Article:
According to a 2008 study by the University of Westminster, commercial revenues account for half of all airports’ revenues, with retail as the most significant source of income.
Since 2008, the reliance of airports on commercial revenue has considerably increased. As highlighted by an Airports Council International (ACI) report, global retail contributed to 28% of non-aeronautical income in 2016, going up to 56% in the Middle East.
A review of commercial revenues at UK-based London Heathrow also showed that revenues from retail amounted to £422m in 2015, highlighting how the airport’s direct relationship with luxury brands drove up sales and their economic margin.
In the last few months, airports worldwide have put retail at the centre of their post-Covid-19 recovery plans. Especially in the UK, experts believe that tax-free shopping will help the industry get back on its feet.
When the UK Government announced its intention to scrap the VAT Retail Export Scheme on 31 December 2020, industry stakeholders called the move “a hammer blow to the industry.” As the end of VAT-free shopping approaches, what will the impact be on airports?
A post-Brexit duty-free system
On 11 September, the UK Treasury proposed to rescind the VAT Retail Export Scheme (VAT RES), which allows international visitors to reclaim VAT on goods that are purchased but not used in the country.
The scheme – which will end at the same time the UK completes its transition period post-Brexit – was cancelled because of concerns that savings weren’t passed to consumers, as well as inconsistencies with international law.
As estimated by Her Majesty’s Revenues and Customs, £150m of VAT is not charged because of tax-free airside sales. The concession – which if extended to the EU post-Brexit would be too burdensome for the UK’s finances, according to the government – is also said to be applied inconsistently by aviation operators.
To replace the VAT RES, the UK Government has decided to extend duty free to EU countries, allowing passengers to buy duty-free alcohol and tobacco in British ports, airports and international train stations.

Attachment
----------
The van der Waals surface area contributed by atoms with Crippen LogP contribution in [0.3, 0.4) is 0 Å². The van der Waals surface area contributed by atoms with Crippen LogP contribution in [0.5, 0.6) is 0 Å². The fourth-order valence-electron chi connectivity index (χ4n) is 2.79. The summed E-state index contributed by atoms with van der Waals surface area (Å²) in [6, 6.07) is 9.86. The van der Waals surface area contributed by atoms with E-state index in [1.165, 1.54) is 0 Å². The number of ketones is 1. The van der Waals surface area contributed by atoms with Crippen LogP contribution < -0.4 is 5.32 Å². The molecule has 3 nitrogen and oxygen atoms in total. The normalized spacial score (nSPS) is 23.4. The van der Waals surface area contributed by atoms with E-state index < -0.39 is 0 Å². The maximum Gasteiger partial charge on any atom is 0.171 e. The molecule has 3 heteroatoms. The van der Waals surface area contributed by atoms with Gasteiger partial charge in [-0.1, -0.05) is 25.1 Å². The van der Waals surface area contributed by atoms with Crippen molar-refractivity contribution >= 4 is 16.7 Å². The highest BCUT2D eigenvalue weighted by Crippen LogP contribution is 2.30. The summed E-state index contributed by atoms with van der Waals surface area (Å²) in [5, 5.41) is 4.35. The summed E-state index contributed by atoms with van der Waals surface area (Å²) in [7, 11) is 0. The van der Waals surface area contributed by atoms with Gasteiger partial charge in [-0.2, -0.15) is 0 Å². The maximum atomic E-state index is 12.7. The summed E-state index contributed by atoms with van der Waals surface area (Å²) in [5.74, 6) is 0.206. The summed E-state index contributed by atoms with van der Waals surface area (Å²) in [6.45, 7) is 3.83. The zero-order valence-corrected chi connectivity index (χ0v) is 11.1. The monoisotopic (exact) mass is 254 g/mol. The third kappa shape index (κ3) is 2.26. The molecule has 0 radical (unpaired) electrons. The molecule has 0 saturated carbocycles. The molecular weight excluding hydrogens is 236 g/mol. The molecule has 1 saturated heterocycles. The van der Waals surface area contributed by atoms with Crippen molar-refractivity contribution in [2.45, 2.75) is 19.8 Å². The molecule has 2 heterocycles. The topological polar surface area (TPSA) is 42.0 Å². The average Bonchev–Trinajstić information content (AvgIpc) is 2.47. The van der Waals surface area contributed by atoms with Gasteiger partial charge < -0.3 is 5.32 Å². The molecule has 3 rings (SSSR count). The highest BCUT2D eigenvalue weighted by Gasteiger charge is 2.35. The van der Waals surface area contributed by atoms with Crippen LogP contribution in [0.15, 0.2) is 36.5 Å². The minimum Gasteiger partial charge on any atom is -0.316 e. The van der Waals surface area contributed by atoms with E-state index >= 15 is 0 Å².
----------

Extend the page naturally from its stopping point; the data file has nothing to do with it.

Rescinding VAT – which prevents international travellers from purchasing electronics and clothing (among other things) at duty-free prices – is said to favour smaller airports, which can’t currently offer duty-free prices on journeys to European countries.
“While protecting public health remains our priority, we recognise the challenging times facing the aviation sector, which is why we have acted quickly to provide the industry with an unprecedented package of support, including action on airport slots, loans, and tax deferrals and financial support for employees,” comments an HM Treasury spokesperson.
“These tax changes mean people travelling to the EU can buy beers, wines and spirits duty free for the first time in over 20 years – a huge boost to British airports.”
The decision followed an extensive consultation, which ran from March to May 2020 and gathered responses from a variety of industry stakeholders.
Putting UK retailers at a disadvantage
With VAT-free shopping accounting for three quarters of retail concession revenues at airports, stakeholders are worried the move could put UK airports and airport retailers at a disadvantage and lead to thousands of job cuts.
According to a letter sent to the UK Chancellor of the Exchequer Rishi Sunak by retail and aviation stakeholders, ending VAT-free shopping for international passengers will put 70,000 jobs at risk.
“As every international journey involves another origin or destination point outside of the UK, the removal of tax-free sales will simply lead to unfavourable economic outcomes not only for the sector but the UK as a whole,” commented Tax Free World Association president Alain Maingreaud.
“At a time when it has never been more important to protect revenue and jobs, this decision damages UK-based brands and their ability to sell to international travellers in the UK and beyond.”